August 28, 2009

Profiting from the Israeli War Machine

(Updated below)

If I treated my dog as viciously as Israel treats the Palestinians, I’d be thrown into prison. And rightly so. For this is a government that regularly bombs civilian neighborhoods, steals water resources, and blocks basic humanitarian goods—things like pasta, school notebooks, and hearing aids—from entering the Gaza Strip.

All this death and destruction is made possible by numerous American corporations. Most of the usual suspects are to blame. For instance, Boeing (NYSE: BA), Raytheon (RTN), and Lockheed Martin (LMT) have long provided Israel with bombs, missiles, fighter jets, and attack helicopters. But there are many other American companies, some which you’d least expect, that also profit from the Israeli War Machine.

For example, there’s Motorola (MOT). Yes, you heard me right Motorola, maker of all those nifty little gadgets for your cell phones. Motorola, it turns out, also makes fuses for bombs. Those cluster bombs which Israel indiscriminately dropped in Lebanon in 2006 (many of which continue killing Lebanese children)—made with Motorola fuses. And those bombs it dropped throughout Gaza during Operation Cast Lead—also made with Motorola fuses. [After writing this post, I learned that Motorola no longer makes bomb fuses. See update below for more info.]

But more than just making bomb fuses, Motorola, which once supplied South Africa’s apartheid government with mobile radios, supplies Israel’s military with a state-of-the-art communications system. And just as South Africa’s police used their radios to “suppress demonstration against the government,” Israeli soldiers are currently using their fancy “Mountain Rose” system to suppress the nonviolent demonstrations in Bil’in. (Bil’in, in case you don’t know, is a small Palestinian village where activists regularly protest the construction of the Separation Wall.)

Caterpillar (CAT) also profits from Israeli death and destruction. For years now the Israeli army has used [.pdf] Caterpillar bulldozers in its major military operations. A bulldozer, you see, is the perfect weapon for leveling Palestinian orchards and homes. It also comes in handy if you ever need to mow down a peace activist. It was with a Caterpillar D9R armored bulldozer, you might remember, that the IDF (Israel Defense Forces) killed American Rachel Corrie in 2003 while she tried to stop a Palestinian home from being destroyed.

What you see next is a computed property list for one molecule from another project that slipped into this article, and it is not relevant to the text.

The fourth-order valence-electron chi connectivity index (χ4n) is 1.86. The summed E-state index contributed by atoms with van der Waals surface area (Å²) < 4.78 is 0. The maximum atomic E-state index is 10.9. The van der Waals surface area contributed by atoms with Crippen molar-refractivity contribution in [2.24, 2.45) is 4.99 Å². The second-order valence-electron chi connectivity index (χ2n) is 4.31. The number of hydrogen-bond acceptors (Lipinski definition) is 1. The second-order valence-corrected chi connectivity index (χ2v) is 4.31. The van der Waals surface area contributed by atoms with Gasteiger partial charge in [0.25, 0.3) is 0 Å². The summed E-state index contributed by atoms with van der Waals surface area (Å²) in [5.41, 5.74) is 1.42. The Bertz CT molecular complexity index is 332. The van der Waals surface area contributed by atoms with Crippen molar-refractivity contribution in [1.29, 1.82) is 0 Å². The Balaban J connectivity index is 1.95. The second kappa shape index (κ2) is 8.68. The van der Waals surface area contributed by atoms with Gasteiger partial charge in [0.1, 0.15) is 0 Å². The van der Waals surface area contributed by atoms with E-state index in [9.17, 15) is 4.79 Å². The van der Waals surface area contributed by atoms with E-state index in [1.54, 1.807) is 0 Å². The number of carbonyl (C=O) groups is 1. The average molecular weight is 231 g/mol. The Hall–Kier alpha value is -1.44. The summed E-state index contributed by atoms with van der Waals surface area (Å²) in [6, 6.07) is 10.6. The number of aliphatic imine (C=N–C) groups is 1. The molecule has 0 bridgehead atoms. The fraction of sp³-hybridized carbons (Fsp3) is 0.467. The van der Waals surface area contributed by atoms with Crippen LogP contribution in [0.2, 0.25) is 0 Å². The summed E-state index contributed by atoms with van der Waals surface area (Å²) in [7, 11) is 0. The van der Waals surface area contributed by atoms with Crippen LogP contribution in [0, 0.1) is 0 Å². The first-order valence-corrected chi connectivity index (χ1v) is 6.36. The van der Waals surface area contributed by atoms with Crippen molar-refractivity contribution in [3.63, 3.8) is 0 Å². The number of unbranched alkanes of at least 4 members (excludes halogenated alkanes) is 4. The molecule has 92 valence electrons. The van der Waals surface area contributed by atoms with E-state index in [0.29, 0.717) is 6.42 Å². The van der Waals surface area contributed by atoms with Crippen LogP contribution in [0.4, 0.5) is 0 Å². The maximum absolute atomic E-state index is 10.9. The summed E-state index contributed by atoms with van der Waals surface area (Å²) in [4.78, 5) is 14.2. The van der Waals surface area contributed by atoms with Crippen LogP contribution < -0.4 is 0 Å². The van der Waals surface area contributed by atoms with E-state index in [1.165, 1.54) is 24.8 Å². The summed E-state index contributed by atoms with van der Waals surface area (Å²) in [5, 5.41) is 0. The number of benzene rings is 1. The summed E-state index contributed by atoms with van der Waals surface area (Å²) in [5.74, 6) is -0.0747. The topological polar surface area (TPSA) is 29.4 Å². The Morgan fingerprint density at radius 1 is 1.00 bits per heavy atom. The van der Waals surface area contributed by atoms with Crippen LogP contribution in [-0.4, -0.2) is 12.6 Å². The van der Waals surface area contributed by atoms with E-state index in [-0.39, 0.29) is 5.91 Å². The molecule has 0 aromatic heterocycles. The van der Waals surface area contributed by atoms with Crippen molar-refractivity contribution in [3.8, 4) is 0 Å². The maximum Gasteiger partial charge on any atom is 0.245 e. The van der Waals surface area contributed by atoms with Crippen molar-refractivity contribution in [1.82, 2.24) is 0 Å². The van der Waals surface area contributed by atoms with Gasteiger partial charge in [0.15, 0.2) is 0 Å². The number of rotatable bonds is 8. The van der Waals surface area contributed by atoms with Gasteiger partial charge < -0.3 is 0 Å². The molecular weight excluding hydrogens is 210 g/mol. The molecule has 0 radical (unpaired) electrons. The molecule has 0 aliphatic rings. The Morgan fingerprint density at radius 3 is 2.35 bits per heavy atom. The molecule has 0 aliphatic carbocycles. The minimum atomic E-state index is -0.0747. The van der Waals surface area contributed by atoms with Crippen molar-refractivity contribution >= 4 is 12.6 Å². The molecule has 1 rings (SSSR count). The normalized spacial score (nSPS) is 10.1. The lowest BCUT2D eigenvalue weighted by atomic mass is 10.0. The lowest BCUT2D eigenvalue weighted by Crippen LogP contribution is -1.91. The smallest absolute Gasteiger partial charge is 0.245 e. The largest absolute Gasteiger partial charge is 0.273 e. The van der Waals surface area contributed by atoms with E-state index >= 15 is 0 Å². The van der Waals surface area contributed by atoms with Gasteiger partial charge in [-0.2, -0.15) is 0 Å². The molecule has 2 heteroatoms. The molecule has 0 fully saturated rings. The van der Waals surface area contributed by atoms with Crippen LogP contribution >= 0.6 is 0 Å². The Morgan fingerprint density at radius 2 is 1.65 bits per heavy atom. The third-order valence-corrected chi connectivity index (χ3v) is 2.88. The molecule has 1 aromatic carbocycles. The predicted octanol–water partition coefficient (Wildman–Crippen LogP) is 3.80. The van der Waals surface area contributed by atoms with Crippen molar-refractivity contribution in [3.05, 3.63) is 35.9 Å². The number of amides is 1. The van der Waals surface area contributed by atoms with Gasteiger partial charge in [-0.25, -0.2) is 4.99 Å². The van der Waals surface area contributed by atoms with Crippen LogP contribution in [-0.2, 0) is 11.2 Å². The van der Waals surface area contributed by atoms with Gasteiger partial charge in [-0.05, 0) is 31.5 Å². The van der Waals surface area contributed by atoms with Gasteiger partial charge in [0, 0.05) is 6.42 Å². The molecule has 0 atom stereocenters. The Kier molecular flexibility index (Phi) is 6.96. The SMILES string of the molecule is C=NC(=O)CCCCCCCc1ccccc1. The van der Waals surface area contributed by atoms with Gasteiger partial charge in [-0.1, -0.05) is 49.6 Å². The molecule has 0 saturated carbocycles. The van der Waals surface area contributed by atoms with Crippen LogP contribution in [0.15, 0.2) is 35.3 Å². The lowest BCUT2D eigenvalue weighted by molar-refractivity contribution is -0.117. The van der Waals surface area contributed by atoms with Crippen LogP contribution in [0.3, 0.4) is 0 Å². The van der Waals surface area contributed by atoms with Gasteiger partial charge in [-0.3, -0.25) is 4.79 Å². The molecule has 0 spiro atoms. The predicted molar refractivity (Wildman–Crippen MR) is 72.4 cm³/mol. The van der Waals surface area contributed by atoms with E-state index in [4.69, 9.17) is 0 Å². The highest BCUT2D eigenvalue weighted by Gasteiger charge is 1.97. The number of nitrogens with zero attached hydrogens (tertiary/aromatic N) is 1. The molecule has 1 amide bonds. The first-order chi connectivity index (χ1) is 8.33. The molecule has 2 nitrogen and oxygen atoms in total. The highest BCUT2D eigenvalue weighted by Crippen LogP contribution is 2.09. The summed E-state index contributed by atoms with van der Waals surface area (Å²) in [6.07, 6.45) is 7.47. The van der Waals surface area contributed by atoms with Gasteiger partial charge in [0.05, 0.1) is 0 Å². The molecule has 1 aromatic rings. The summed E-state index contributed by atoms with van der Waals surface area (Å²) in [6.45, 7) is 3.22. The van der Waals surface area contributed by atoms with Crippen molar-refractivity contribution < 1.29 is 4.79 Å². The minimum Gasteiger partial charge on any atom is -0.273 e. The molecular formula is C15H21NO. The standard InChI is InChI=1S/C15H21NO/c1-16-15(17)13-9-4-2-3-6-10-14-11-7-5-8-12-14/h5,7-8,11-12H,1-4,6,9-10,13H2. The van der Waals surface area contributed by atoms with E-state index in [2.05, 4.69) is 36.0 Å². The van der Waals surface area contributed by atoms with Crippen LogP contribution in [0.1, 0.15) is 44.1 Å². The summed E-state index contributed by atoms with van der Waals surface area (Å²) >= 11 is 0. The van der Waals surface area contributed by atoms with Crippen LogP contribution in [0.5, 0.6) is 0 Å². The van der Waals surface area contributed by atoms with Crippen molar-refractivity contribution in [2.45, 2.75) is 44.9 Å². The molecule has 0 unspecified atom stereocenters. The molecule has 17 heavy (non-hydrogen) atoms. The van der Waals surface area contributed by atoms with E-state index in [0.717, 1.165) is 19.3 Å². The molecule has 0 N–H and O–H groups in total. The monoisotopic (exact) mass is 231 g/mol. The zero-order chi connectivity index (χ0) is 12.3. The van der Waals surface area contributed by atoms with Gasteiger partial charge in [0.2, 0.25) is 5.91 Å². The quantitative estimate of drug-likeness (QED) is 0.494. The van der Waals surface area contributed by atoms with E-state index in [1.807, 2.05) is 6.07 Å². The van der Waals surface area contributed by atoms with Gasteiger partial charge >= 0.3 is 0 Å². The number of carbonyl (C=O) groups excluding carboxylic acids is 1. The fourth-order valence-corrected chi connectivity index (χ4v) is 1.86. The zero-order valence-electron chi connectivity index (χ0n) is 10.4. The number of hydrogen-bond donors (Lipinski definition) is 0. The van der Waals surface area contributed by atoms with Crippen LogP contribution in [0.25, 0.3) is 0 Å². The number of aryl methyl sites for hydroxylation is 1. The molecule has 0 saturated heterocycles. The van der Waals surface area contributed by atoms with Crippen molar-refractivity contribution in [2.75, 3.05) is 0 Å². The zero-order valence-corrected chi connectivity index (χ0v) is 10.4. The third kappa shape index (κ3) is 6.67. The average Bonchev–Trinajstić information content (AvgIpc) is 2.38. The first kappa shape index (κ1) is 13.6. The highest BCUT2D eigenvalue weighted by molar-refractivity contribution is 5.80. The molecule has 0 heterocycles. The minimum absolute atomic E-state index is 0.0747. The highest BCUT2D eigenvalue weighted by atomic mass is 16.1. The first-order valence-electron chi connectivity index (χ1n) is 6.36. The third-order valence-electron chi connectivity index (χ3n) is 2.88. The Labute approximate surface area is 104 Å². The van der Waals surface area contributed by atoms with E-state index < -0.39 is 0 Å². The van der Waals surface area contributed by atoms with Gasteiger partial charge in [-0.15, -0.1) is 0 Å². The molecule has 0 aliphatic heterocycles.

For several years now, and especially since Corrie’s death, numerous human rights organizations have petitioned Caterpillar to stop selling this equipment to Israel. Not surprisingly, Caterpillar has refused, claiming that it has “neither the legal right nor the means to police individual use of that equipment.” What this really means, of course, is that it has neither the will nor decency to stop doing business with what very well might be its most lucrative client.

Next on the list is Hewlett-Packard (HPQ), followed by Ingersoll Rand (IR) and L-3 Communications (LLL). Hewlett-Packard’s subsidiary EDS-Israel built and continues to maintain biometric access control systems at several Israeli checkpoints, while the latter two companies have worked on various components for the systems. (See here for more about Ingersoll Rand, here for L-3 Communications.) Israel claims that it needs this technology to keep terrorists out, but the truth is that it’s been keeping all sorts of people out—including patients needing urgent medical care and law-abiding individuals trying to be reunited with their spouses.

Israel has even prevented many Palestinians who’ve been traveling abroad from returning to their homes in the Occupied Territories. And why, you might be wondering, would it do that? Because it seems to believes that all the land between the Jordan River and Mediterranean Sea belongs to it. Thus, it continues building settlements in the West Bank. Bad news if you’re an Arab. Not such bad news if you’re a RE/MAX broker selling one of the many beautiful properties available in Occupied East Jerusalem. (RE/MAX is not publicly traded).

Other US companies that profit from the settlements include Celcom (CEL), Cemex (CX), General Mills (GIS), Unilever (UN), and Veolia Environnement (VE). For a complete list, see WhoProfits.Org.

[Originally posted at Divest from Death.]


Update: After writing this post, I learned that Motorola no longer makes bomb fuses. As the Global BDS Movement reported on April 3: “Motorola has sold a controversial unit that produced bomb fuses and other equipment for the Israeli military, according to the Israeli financial newspaper Globes. The sale rids Motorola of some activities that had made it the target of a growing boycott in the US and worldwide. No explanation was offered in the media reports for the sale by Motorola Israel - a wholly owned subsidiary of Motorola - of its unit called Government Electronics Department (GED) to the Israeli company Aeronautics Defense Systems Ltd.”

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